Cryptosporidiosis in 20 alpaca crias

Laura H. Waitt Mount Vernon Veterinary Hospital, 14110 Bradshaw Rd, Mount Vernon, WA 98273.

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 DVM, DACVIM
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Christopher K. Cebra Department of Clinical Sciences, College of Veterinary Medicine, Oregon State University, Corvallis, OR 97331.

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 VMD, MS, DACVIM
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Anna M. Firshman Department of Clinical Sciences, College of Veterinary Medicine, Oregon State University, Corvallis, OR 97331.

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 BVSc, PhD, DACVIM
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Erica C. McKenzie Department of Clinical Sciences, College of Veterinary Medicine, Oregon State University, Corvallis, OR 97331.

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John W. Schlipf Jr Department of Clinical Sciences, College of Veterinary Medicine, Oregon State University, Corvallis, OR 97331.

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 DVM, MS, DACVIM

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Abstract

Case Description—20 alpaca crias (13 females and 7 males) were examined for diarrhea (n = 20), weight loss (15), and poor appetite (5). Fourteen crias were between 8 and 18 days of age at time of admission.

Clinical Findings—Cryptosporidiosis was diagnosed in all crias. Common biochemical abnormalities included acidemia, hyperlactemia, azotemia, and hyperglycemia and increases in aspartate transaminase and γ-glutamyltransferase activities. Serum sodium and chloride concentrations were high or low. Other potential gastrointestinal tract pathogens were identified in only 7 crias.

Treatment and Outcome—Supportive care was instituted, including IV administration of fluids with partial parenteral administration of nutrients (n = 19 crias), antimicrobials (19), supplemental orally administered nutrients (11), administration of plasma (10), and insulin treatment (9). Other palliative treatments used by attending clinicians were sucralfate, flunixin meglumine, vitamin A/D/E/B complex, antiparasitic agents, antidiarrheal agents, and azithromycin. Three crias with inadequate urine production and severe azotemia were treated with furosemide administered IV as a bolus or as a constant-rate infusion. Treatment resulted in a successful outcome in 16 of 20 crias. Weight loss and refractory azotemia were common in nonsurvivors but not in surviving crias.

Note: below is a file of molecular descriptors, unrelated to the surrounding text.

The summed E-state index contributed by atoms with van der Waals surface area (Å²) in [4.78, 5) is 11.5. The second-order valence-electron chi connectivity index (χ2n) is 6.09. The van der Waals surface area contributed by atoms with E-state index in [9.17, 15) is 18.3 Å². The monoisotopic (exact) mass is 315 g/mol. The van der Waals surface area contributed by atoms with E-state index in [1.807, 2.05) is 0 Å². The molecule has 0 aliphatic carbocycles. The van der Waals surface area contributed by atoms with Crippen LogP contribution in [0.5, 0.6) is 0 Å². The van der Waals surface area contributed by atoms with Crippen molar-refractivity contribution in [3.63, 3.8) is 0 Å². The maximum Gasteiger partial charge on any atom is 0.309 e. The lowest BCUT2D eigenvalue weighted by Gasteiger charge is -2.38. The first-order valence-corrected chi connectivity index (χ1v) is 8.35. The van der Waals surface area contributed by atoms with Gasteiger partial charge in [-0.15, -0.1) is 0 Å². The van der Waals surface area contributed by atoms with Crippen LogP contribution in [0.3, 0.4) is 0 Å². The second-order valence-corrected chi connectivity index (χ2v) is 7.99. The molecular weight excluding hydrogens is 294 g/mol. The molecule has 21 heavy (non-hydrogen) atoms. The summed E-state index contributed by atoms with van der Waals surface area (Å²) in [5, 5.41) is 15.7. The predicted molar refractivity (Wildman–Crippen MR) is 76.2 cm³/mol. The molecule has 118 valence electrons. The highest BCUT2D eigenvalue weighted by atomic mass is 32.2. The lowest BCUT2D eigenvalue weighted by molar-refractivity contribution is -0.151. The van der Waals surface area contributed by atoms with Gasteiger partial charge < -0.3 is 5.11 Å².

Clinical Relevance—Findings suggested that Cryptosporidium spp may be a diarrheal pathogen of unweaned alpaca crias that may be more widespread than has been recognized and can become endemic on some farms. Metabolic derangements were unpredictable and should be determined by biochemical analysis before fluid and electrolyte replacement is initiated. Cryptosporidiosis has zoonotic potential, and the infection can be self-limiting in alpacas receiving supportive treatment.

Abstract

Case Description—20 alpaca crias (13 females and 7 males) were examined for diarrhea (n = 20), weight loss (15), and poor appetite (5). Fourteen crias were between 8 and 18 days of age at time of admission.

Clinical Findings—Cryptosporidiosis was diagnosed in all crias. Common biochemical abnormalities included acidemia, hyperlactemia, azotemia, and hyperglycemia and increases in aspartate transaminase and γ-glutamyltransferase activities. Serum sodium and chloride concentrations were high or low. Other potential gastrointestinal tract pathogens were identified in only 7 crias.

Treatment and Outcome—Supportive care was instituted, including IV administration of fluids with partial parenteral administration of nutrients (n = 19 crias), antimicrobials (19), supplemental orally administered nutrients (11), administration of plasma (10), and insulin treatment (9). Other palliative treatments used by attending clinicians were sucralfate, flunixin meglumine, vitamin A/D/E/B complex, antiparasitic agents, antidiarrheal agents, and azithromycin. Three crias with inadequate urine production and severe azotemia were treated with furosemide administered IV as a bolus or as a constant-rate infusion. Treatment resulted in a successful outcome in 16 of 20 crias. Weight loss and refractory azotemia were common in nonsurvivors but not in surviving crias.

Clinical Relevance—Findings suggested that Cryptosporidium spp may be a diarrheal pathogen of unweaned alpaca crias that may be more widespread than has been recognized and can become endemic on some farms. Metabolic derangements were unpredictable and should be determined by biochemical analysis before fluid and electrolyte replacement is initiated. Cryptosporidiosis has zoonotic potential, and the infection can be self-limiting in alpacas receiving supportive treatment.

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